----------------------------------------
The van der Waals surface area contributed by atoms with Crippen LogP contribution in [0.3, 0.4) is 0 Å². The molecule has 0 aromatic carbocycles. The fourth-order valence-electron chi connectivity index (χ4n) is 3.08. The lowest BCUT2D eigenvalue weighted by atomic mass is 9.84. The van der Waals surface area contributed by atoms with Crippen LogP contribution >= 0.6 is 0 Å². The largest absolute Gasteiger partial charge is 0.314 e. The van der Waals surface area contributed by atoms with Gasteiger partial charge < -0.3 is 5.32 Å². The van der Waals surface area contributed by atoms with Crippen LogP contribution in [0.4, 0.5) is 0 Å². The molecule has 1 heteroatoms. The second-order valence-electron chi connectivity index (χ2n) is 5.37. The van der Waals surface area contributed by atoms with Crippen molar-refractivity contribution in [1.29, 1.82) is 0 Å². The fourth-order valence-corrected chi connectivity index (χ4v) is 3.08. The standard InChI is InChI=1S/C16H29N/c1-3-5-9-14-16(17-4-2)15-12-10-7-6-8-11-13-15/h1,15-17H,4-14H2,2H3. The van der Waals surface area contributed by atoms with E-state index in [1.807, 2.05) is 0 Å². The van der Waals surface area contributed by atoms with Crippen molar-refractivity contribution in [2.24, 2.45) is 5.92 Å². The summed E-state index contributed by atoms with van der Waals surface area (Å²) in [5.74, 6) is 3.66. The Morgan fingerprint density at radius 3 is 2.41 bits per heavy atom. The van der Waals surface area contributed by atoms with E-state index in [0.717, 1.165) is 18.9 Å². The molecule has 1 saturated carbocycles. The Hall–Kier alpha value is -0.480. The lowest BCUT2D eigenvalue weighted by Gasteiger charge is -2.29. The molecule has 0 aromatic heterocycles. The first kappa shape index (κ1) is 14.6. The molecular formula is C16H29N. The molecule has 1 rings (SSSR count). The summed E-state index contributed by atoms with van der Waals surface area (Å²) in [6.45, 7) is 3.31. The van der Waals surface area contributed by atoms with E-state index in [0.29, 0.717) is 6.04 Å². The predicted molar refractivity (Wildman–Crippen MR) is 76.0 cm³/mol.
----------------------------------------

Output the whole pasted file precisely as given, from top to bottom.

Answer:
The van der Waals surface area contributed by atoms with Crippen LogP contribution in [0.3, 0.4) is 0 Å². The molecule has 0 aromatic carbocycles. The fourth-order valence-electron chi connectivity index (χ4n) is 3.08. The lowest BCUT2D eigenvalue weighted by atomic mass is 9.84. The van der Waals surface area contributed by atoms with Crippen LogP contribution >= 0.6 is 0 Å². The largest absolute Gasteiger partial charge is 0.314 e. The van der Waals surface area contributed by atoms with Gasteiger partial charge < -0.3 is 5.32 Å². The van der Waals surface area contributed by atoms with Crippen LogP contribution in [0.4, 0.5) is 0 Å². The molecule has 1 heteroatoms. The second-order valence-electron chi connectivity index (χ2n) is 5.37. The van der Waals surface area contributed by atoms with Crippen molar-refractivity contribution in [1.29, 1.82) is 0 Å². The fourth-order valence-corrected chi connectivity index (χ4v) is 3.08. The standard InChI is InChI=1S/C16H29N/c1-3-5-9-14-16(17-4-2)15-12-10-7-6-8-11-13-15/h1,15-17H,4-14H2,2H3. The van der Waals surface area contributed by atoms with E-state index in [1.807, 2.05) is 0 Å². The van der Waals surface area contributed by atoms with Crippen molar-refractivity contribution in [2.24, 2.45) is 5.92 Å². The summed E-state index contributed by atoms with van der Waals surface area (Å²) in [5.74, 6) is 3.66. The Morgan fingerprint density at radius 3 is 2.41 bits per heavy atom. The van der Waals surface area contributed by atoms with E-state index in [0.717, 1.165) is 18.9 Å². The molecule has 1 saturated carbocycles. The Hall–Kier alpha value is -0.480. The lowest BCUT2D eigenvalue weighted by Gasteiger charge is -2.29. The molecule has 0 aromatic heterocycles. The first kappa shape index (κ1) is 14.6. The molecular formula is C16H29N. The molecule has 1 rings (SSSR count). The summed E-state index contributed by atoms with van der Waals surface area (Å²) in [6.45, 7) is 3.31. The van der Waals surface area contributed by atoms with E-state index in [0.29, 0.717) is 6.04 Å². The predicted molar refractivity (Wildman–Crippen MR) is 76.0 cm³/mol.